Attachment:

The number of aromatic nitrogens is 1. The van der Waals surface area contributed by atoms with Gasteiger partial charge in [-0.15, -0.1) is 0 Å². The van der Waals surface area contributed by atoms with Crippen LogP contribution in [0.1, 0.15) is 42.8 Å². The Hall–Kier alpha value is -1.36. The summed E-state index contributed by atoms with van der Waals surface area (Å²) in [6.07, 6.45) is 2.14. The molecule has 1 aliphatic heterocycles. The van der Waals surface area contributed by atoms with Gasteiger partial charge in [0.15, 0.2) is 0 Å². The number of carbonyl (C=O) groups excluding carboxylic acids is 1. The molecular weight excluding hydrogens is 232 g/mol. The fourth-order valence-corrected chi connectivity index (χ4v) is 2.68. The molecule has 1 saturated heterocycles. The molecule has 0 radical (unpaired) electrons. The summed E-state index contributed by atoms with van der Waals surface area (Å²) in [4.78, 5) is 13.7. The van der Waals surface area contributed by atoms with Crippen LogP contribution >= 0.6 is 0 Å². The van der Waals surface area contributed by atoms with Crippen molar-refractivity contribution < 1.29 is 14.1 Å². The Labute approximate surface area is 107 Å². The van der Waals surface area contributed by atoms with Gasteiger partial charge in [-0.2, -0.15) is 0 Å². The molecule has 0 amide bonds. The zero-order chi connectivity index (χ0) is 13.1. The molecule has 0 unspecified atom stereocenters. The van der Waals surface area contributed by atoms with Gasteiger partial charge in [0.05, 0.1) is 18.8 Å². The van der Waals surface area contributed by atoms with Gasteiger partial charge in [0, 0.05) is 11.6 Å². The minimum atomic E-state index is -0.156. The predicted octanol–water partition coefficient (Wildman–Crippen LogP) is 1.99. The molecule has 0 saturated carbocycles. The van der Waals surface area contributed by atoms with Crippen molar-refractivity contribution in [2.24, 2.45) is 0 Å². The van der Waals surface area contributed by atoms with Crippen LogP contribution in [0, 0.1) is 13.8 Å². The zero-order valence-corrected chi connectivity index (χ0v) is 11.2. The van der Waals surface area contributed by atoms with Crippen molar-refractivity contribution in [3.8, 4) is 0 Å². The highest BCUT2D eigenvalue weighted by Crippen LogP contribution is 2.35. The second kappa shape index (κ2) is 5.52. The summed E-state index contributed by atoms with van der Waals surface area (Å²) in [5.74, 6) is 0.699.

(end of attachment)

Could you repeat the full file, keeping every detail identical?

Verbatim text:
The number of aromatic nitrogens is 1. The van der Waals surface area contributed by atoms with Gasteiger partial charge in [-0.15, -0.1) is 0 Å². The van der Waals surface area contributed by atoms with Crippen LogP contribution in [0.1, 0.15) is 42.8 Å². The Hall–Kier alpha value is -1.36. The summed E-state index contributed by atoms with van der Waals surface area (Å²) in [6.07, 6.45) is 2.14. The molecule has 1 aliphatic heterocycles. The van der Waals surface area contributed by atoms with Gasteiger partial charge in [0.15, 0.2) is 0 Å². The number of carbonyl (C=O) groups excluding carboxylic acids is 1. The molecular weight excluding hydrogens is 232 g/mol. The fourth-order valence-corrected chi connectivity index (χ4v) is 2.68. The molecule has 1 saturated heterocycles. The molecule has 0 radical (unpaired) electrons. The summed E-state index contributed by atoms with van der Waals surface area (Å²) in [4.78, 5) is 13.7. The van der Waals surface area contributed by atoms with Crippen LogP contribution >= 0.6 is 0 Å². The van der Waals surface area contributed by atoms with Crippen molar-refractivity contribution < 1.29 is 14.1 Å². The Labute approximate surface area is 107 Å². The van der Waals surface area contributed by atoms with Gasteiger partial charge in [-0.2, -0.15) is 0 Å². The molecule has 0 amide bonds. The zero-order chi connectivity index (χ0) is 13.1. The molecule has 0 unspecified atom stereocenters. The van der Waals surface area contributed by atoms with Gasteiger partial charge in [0.05, 0.1) is 18.8 Å². The van der Waals surface area contributed by atoms with Gasteiger partial charge in [0, 0.05) is 11.6 Å². The minimum atomic E-state index is -0.156. The predicted octanol–water partition coefficient (Wildman–Crippen LogP) is 1.99. The molecule has 0 saturated carbocycles. The van der Waals surface area contributed by atoms with Crippen molar-refractivity contribution in [2.24, 2.45) is 0 Å². The van der Waals surface area contributed by atoms with Crippen LogP contribution in [0, 0.1) is 13.8 Å². The zero-order valence-corrected chi connectivity index (χ0v) is 11.2. The van der Waals surface area contributed by atoms with Crippen molar-refractivity contribution in [3.8, 4) is 0 Å². The highest BCUT2D eigenvalue weighted by Crippen LogP contribution is 2.35. The second kappa shape index (κ2) is 5.52. The summed E-state index contributed by atoms with van der Waals surface area (Å²) in [5.74, 6) is 0.699.